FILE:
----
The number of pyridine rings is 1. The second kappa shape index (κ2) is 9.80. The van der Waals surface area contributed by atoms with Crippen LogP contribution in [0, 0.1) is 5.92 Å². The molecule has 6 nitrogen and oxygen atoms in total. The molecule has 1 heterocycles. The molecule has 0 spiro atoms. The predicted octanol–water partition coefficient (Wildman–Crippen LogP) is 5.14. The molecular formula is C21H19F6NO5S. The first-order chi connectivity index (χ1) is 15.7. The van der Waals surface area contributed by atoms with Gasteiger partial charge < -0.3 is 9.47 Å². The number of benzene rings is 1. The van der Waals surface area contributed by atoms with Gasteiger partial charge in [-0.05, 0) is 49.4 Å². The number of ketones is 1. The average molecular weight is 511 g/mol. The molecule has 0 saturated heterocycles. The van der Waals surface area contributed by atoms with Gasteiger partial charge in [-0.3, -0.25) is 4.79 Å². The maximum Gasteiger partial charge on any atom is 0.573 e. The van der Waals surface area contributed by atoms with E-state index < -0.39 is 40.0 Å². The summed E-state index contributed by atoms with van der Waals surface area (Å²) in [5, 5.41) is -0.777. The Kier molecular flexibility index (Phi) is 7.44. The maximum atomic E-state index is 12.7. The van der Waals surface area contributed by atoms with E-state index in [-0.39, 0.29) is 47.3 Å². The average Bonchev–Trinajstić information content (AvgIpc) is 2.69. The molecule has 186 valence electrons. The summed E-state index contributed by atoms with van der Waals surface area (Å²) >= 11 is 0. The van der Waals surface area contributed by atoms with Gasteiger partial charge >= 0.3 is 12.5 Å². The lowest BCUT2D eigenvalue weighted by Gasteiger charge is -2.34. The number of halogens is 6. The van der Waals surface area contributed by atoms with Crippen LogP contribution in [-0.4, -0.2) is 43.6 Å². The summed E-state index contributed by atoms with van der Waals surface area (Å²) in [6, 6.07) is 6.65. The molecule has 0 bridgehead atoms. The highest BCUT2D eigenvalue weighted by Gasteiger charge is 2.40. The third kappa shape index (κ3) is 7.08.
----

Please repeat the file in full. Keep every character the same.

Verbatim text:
The number of pyridine rings is 1. The second kappa shape index (κ2) is 9.80. The van der Waals surface area contributed by atoms with Crippen LogP contribution in [0, 0.1) is 5.92 Å². The molecule has 6 nitrogen and oxygen atoms in total. The molecule has 1 heterocycles. The molecule has 0 spiro atoms. The predicted octanol–water partition coefficient (Wildman–Crippen LogP) is 5.14. The molecular formula is C21H19F6NO5S. The first-order chi connectivity index (χ1) is 15.7. The van der Waals surface area contributed by atoms with Gasteiger partial charge < -0.3 is 9.47 Å². The number of benzene rings is 1. The van der Waals surface area contributed by atoms with Gasteiger partial charge in [-0.05, 0) is 49.4 Å². The number of ketones is 1. The average molecular weight is 511 g/mol. The molecule has 0 saturated heterocycles. The van der Waals surface area contributed by atoms with Gasteiger partial charge in [-0.3, -0.25) is 4.79 Å². The maximum Gasteiger partial charge on any atom is 0.573 e. The van der Waals surface area contributed by atoms with E-state index < -0.39 is 40.0 Å². The summed E-state index contributed by atoms with van der Waals surface area (Å²) in [5, 5.41) is -0.777. The Kier molecular flexibility index (Phi) is 7.44. The maximum atomic E-state index is 12.7. The van der Waals surface area contributed by atoms with E-state index in [-0.39, 0.29) is 47.3 Å². The average Bonchev–Trinajstić information content (AvgIpc) is 2.69. The molecule has 186 valence electrons. The summed E-state index contributed by atoms with van der Waals surface area (Å²) >= 11 is 0. The van der Waals surface area contributed by atoms with Gasteiger partial charge >= 0.3 is 12.5 Å². The lowest BCUT2D eigenvalue weighted by Gasteiger charge is -2.34. The number of halogens is 6. The van der Waals surface area contributed by atoms with Crippen LogP contribution in [-0.4, -0.2) is 43.6 Å². The summed E-state index contributed by atoms with van der Waals surface area (Å²) in [6, 6.07) is 6.65. The molecule has 0 bridgehead atoms. The highest BCUT2D eigenvalue weighted by Gasteiger charge is 2.40. The third kappa shape index (κ3) is 7.08.